It should be noted at this point that my wife was on her way and eventually became a mother as this string of events unfurled. This was back in the days when my life was changing from being the new husband and warehouse manager to becoming a new dad and an elementary school teacher. Vagaries like front stairways seemed like things that could or by all rights should take care of themselves without massive time and feedback on this young family beginning their new adventure.
This was not the case. We, my wife in particular, learned more than she ever wanted to know about building codes and just exactly how high a handrail needs to be in the state of California. She learned this when the county inspector came out to take a look at the construction being completed at our newly refurbished home, as inspectors will. His response, in a word, was "no." The banisters needed to be redone in order to bring our front stairway up to code.
As newly minted homeowners, we had no real interest in holding the contractor's feet to the fire or making more trouble than they already seemed to be experiencing. So we let them fiddle around with how to fix the mess that they created. When they were finished, the rail was at the correct height, but in order to achieve this goal, they had skipped any pretense of aesthetics. They put a sandwich of two by fours layered on top of the original, and cut off the top of the newel posts to be stuck on top of these layers to give it that "finished look." It was a monstrosity, but it was our monstrosity, and with that "U-Save-Termite" and their various tools and employees drifted out of our front yard and eventually out of business.
Go figure.
For the past billion years, we have dealt with that sloppy fix. We even painted it when we did the rest of the house. We did it because it was part of the house. Meanwhile, my wife and son kept giving me power tools for various holidays, and I used them to fix, break, and fix things again throughout our home without ever considering what was sitting just outside our front door.
Last weekend that all changed. I measured and made a drawing of the way our stairway should look, and we went to buy the lumber we needed. It took a couple days, but with my wife's help I was able to right a wrong that had been hanging off our front porch for a billion years.
It was a relief.
And about time.

Tuesday, July 04, 2017

Independent Thinking

Independence day. We could celebrate our independence from the power company. We have these solar panels on our roof that makes the power we need to run our laptops and any number of other screens that might require electricity. It's been a wonderful three months, especially after spending fifteen years trying to make it happen. It's not like two hundred forty years of creating a republic and making it work.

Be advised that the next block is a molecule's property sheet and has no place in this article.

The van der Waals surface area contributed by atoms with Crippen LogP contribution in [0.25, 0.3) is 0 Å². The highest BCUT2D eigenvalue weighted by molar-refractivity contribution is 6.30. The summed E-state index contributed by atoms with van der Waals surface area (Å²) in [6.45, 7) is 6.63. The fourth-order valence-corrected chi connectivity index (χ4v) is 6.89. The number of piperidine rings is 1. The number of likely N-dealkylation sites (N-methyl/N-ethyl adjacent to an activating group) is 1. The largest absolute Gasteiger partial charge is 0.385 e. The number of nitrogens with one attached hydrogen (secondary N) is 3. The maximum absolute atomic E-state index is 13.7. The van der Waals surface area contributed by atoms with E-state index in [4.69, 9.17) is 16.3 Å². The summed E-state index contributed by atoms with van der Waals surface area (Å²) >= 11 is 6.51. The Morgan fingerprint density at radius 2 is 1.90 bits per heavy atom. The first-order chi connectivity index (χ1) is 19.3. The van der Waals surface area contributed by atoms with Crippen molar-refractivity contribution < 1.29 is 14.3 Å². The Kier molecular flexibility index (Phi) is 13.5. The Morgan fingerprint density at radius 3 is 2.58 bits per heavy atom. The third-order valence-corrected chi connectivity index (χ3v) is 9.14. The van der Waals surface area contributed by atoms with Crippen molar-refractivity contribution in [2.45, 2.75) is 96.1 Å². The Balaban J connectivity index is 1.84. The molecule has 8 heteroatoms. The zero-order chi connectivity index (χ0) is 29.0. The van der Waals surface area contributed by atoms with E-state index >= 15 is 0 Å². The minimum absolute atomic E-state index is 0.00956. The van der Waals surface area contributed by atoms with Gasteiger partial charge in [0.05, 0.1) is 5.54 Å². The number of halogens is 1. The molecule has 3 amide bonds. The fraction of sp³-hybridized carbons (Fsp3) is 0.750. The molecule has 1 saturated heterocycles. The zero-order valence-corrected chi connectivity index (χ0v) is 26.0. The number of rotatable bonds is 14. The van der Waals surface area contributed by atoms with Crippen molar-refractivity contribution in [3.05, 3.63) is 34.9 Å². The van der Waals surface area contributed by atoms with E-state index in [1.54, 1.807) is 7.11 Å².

Living in the USA is chock full of opportunities like getting solar panels on the roof of your house. Drinking Budweiser and going to the store to buy more Budweiser is pretty darn American too. So is buying a mattress, which you can certainly do for just a few days more. Come to think of it, buying and selling things is pretty darn American.
Freedom? How about Free Enterprise?
And what about the folks in America who can't afford to play this game? Wanting to fix what is wrong with the country costs money. If those families who can't pay their utilities had solar panels on their roofs, they might not be so poor. And if those families driving cars from back when there was a gas shortage got one of those snazzy electric cars that could be powered by those solar panels on top of their houses.
Those solar panels will not, however, supply them with Budweiser. Or mattresses. They would still have to go shopping for that. But they could keep the Bud cold in their solar powered refrigerators. And the mattress could be hauled home with that electric car.
This program of getting poor people things like solar panels and electric cars would probably have involve some sort of socialized program that would be funded by people with money who aren't using all of theirs right now in order to get people things they really need right now.